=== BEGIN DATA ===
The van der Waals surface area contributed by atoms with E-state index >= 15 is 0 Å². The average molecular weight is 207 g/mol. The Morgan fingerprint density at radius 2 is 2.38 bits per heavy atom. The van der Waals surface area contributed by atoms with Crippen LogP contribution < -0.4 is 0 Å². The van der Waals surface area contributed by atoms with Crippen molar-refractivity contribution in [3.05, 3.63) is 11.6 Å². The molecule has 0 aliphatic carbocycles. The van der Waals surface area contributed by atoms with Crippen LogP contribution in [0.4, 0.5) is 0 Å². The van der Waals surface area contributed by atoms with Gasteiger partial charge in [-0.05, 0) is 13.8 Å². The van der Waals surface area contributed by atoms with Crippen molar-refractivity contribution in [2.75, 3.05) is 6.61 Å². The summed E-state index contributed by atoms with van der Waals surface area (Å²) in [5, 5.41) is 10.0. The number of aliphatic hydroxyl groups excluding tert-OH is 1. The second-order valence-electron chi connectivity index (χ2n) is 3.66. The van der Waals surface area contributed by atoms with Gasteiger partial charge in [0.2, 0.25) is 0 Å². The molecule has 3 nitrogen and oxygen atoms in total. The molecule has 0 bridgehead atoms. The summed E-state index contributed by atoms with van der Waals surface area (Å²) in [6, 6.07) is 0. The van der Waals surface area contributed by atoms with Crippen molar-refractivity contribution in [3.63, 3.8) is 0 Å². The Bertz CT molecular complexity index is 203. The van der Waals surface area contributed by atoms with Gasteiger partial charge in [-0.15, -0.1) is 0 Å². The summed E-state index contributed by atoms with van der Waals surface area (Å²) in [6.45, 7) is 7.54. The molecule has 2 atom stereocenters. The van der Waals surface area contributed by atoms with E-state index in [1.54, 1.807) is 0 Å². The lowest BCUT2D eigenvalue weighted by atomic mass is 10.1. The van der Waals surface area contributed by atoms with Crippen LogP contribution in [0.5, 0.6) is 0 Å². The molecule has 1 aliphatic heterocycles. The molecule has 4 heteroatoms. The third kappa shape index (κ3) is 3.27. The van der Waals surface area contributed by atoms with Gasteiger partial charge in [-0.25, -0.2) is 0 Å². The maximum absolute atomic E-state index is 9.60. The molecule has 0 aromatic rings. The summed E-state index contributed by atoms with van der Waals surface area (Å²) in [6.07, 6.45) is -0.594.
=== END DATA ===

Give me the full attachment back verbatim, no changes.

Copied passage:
The van der Waals surface area contributed by atoms with E-state index >= 15 is 0 Å². The average molecular weight is 207 g/mol. The Morgan fingerprint density at radius 2 is 2.38 bits per heavy atom. The van der Waals surface area contributed by atoms with Crippen LogP contribution < -0.4 is 0 Å². The van der Waals surface area contributed by atoms with Crippen molar-refractivity contribution in [3.05, 3.63) is 11.6 Å². The molecule has 0 aliphatic carbocycles. The van der Waals surface area contributed by atoms with Crippen LogP contribution in [0.4, 0.5) is 0 Å². The van der Waals surface area contributed by atoms with Gasteiger partial charge in [-0.05, 0) is 13.8 Å². The van der Waals surface area contributed by atoms with Crippen molar-refractivity contribution in [2.75, 3.05) is 6.61 Å². The summed E-state index contributed by atoms with van der Waals surface area (Å²) in [5, 5.41) is 10.0. The number of aliphatic hydroxyl groups excluding tert-OH is 1. The second-order valence-electron chi connectivity index (χ2n) is 3.66. The van der Waals surface area contributed by atoms with Gasteiger partial charge in [0.2, 0.25) is 0 Å². The molecule has 3 nitrogen and oxygen atoms in total. The molecule has 0 bridgehead atoms. The summed E-state index contributed by atoms with van der Waals surface area (Å²) in [6, 6.07) is 0. The van der Waals surface area contributed by atoms with Crippen molar-refractivity contribution in [3.63, 3.8) is 0 Å². The Bertz CT molecular complexity index is 203. The van der Waals surface area contributed by atoms with Gasteiger partial charge in [-0.15, -0.1) is 0 Å². The summed E-state index contributed by atoms with van der Waals surface area (Å²) in [6.45, 7) is 7.54. The molecule has 2 atom stereocenters. The van der Waals surface area contributed by atoms with E-state index in [1.54, 1.807) is 0 Å². The lowest BCUT2D eigenvalue weighted by atomic mass is 10.1. The van der Waals surface area contributed by atoms with Crippen LogP contribution in [0.5, 0.6) is 0 Å². The molecule has 1 aliphatic heterocycles. The molecule has 4 heteroatoms. The third kappa shape index (κ3) is 3.27. The van der Waals surface area contributed by atoms with Gasteiger partial charge in [-0.25, -0.2) is 0 Å². The maximum absolute atomic E-state index is 9.60. The molecule has 0 aromatic rings. The summed E-state index contributed by atoms with van der Waals surface area (Å²) in [6.07, 6.45) is -0.594.